Million-year-old ash hints at origins of cooking

  title={Million-year-old ash hints at origins of cooking},
  author={Matt Kaplan},
  • M. Kaplan
  • Published 2 April 2012
  • Psychology
  • Nature
South African cave yields earliest evidence for human use of fire. 
1 Citations


Microstratigraphic evidence of in situ fire in the Acheulean strata of Wonderwerk Cave, Northern Cape province, South Africa
Micromorphological and Fourier transform infrared microspectroscopy analyses of intact sediments at the site of Wonderwerk Cave provide unambiguous evidence—in the form of burned bone and ashed plant remains—that burning took place in the cave during the early Acheulean occupation, approximately 1.0 Ma.
Evidence of Hominin Control of Fire at Gesher Benot Ya`aqov, Israel
The presence of burned seeds, wood, and flint at the Acheulian site of Gesher Benot Ya`aqov in Israel is suggestive of the control of fire by humans nearly 790,000 years ago. The distribution of the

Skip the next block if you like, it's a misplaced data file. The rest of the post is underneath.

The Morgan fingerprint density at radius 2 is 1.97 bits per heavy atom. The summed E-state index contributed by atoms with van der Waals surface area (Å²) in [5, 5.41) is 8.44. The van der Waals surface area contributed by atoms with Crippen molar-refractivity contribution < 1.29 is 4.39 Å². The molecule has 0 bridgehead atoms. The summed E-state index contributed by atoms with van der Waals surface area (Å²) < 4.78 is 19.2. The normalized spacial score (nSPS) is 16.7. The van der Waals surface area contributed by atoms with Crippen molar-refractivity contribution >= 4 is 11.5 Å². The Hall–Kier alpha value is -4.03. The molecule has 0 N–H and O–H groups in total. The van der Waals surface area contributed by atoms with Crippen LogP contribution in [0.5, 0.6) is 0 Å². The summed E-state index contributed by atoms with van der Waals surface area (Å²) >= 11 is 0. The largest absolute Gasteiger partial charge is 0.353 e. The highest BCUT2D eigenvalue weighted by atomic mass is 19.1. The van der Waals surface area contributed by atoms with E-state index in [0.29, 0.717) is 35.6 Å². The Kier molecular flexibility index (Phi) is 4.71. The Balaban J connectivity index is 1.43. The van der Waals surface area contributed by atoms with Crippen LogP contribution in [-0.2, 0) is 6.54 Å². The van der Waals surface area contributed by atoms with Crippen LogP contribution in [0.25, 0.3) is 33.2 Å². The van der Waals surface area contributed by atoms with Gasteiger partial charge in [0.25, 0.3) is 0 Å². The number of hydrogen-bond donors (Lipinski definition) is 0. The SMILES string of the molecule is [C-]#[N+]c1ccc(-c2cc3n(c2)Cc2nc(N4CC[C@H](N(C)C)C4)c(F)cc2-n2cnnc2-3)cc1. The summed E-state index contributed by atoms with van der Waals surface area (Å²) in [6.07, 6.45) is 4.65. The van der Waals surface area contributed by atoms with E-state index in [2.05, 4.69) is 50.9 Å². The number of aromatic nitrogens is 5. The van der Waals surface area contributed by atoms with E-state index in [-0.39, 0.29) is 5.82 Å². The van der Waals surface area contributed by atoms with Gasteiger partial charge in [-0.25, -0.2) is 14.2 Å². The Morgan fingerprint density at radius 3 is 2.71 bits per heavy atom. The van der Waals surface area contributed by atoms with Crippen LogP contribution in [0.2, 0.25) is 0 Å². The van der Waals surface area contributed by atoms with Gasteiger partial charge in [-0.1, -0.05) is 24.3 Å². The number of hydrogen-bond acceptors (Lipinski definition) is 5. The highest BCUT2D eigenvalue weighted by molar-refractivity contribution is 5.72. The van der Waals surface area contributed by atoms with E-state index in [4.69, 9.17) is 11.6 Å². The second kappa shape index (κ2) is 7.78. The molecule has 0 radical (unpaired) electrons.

On the earliest evidence for habitual use of fire in Europe
The review of the European evidence suggests that early hominins moved into northern latitudes without the habitual use of fire, and the increase in the number of sites with good evidence of fire throughout the Late Pleistocene shows that European Neandertals had fire management not unlike that documented for Upper Paleolithic groups.
Evidence from the Swartkrans cave for the earliest use of fire
During recent excavations of hominid-bearing breccias in the Swartkrans cave altered bones were recovered from Member 3 (about 1.0–1.5 Myr BP) which seemed to have been burnt. We examined the